How do you define someone as being strong?
Is it their muscles? Or their courage and determination to succeed?
For women, this question becomes even harder to answer, as we aren’t generally determined by our levels of strength.
One of Yuri Herrera’s themes presented within her fictional novel, Signs Preceding the End of the World, translated by Lisa Dillman, discusses this idea of what makes a woman strong. Protagonist Makina is an independent woman, who’s not at all afraid to speak the truth. Throughout her journey to deliver a message from her mother to her brother—who immigrated to The United States—Makina undergoes a seemingly endless amount of unprecedented challenges. In every barrier that she faces, she takes it head-on with a surprising amount of persistence.
In only the second chapter, “The Water Crossing,” Makina crosses some pretty standard gender norms when she snaps a man’s finger back after he had “dropped his left hand onto his own left leg, languidly letting it sag onto the seat and brush her thigh” (31). Most women would either move to another seat, or try their best to ignore it, as our society pre-disposes us to be kind, polite, and gentle. Makina, however, is just the opposite of our culture’s pre-determined traits and characteristics for women.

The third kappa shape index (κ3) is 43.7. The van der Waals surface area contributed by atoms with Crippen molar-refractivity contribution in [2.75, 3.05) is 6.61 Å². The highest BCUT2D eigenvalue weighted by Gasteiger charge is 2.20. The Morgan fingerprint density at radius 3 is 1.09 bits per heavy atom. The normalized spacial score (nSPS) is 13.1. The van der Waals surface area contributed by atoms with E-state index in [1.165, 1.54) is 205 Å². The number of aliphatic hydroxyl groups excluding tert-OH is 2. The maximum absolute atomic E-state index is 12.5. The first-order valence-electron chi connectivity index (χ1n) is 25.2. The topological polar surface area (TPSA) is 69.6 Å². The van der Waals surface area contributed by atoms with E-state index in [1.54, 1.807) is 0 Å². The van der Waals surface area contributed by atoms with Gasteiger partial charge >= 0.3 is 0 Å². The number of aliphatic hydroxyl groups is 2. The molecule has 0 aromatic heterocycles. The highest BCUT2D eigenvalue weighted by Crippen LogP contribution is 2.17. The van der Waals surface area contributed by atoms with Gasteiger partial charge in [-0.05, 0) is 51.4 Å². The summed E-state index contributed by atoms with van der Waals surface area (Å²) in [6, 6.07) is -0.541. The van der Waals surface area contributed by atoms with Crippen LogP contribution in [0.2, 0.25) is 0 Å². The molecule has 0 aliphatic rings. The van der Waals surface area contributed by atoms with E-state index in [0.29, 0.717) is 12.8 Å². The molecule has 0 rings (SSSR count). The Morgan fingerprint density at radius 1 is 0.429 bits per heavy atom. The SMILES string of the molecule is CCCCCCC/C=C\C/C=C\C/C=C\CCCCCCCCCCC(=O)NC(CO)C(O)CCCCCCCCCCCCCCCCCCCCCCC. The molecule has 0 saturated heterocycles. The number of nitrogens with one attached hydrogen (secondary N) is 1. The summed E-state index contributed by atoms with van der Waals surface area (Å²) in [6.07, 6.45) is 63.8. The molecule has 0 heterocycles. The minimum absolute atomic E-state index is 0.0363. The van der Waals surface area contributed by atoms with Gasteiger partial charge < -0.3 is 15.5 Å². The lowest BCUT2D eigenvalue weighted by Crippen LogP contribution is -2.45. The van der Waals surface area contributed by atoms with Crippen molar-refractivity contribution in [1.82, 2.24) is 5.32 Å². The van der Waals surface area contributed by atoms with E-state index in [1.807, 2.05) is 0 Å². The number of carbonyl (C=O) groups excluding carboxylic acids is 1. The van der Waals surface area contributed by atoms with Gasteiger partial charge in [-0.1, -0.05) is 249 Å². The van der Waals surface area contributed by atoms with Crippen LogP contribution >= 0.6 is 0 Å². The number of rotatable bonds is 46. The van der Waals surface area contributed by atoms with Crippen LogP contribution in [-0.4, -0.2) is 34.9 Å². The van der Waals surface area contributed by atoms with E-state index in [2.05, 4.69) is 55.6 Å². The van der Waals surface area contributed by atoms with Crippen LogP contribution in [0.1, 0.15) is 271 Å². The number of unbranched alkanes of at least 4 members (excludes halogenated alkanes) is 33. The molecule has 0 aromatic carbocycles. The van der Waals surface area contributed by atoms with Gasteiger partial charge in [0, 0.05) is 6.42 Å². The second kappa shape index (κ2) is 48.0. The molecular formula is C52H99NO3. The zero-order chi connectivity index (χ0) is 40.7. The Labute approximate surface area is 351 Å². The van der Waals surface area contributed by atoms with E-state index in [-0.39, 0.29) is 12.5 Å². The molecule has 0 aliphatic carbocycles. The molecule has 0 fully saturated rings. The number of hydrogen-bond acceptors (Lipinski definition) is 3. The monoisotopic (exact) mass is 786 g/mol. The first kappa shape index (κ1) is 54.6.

Now, of course, I will say that it is the twenty-first century and our culture is a bit more accepting of the stronger and assertive-type of woman. However, it is still so deeply ingrained in our brains as women to act in the more submissive manner. This is why it’s so important to see strong female idols, such as Makina, in both fictional,
and real-life scenarios. This way, women can see that they too, can be strong, independent, and outspoken—that they too can cross and break those cultural boundaries.
Check out: Herrera’s Signs Preceding the End of the World, and experience the rarity of such a badass female lead in one fictional but fully alluring novel.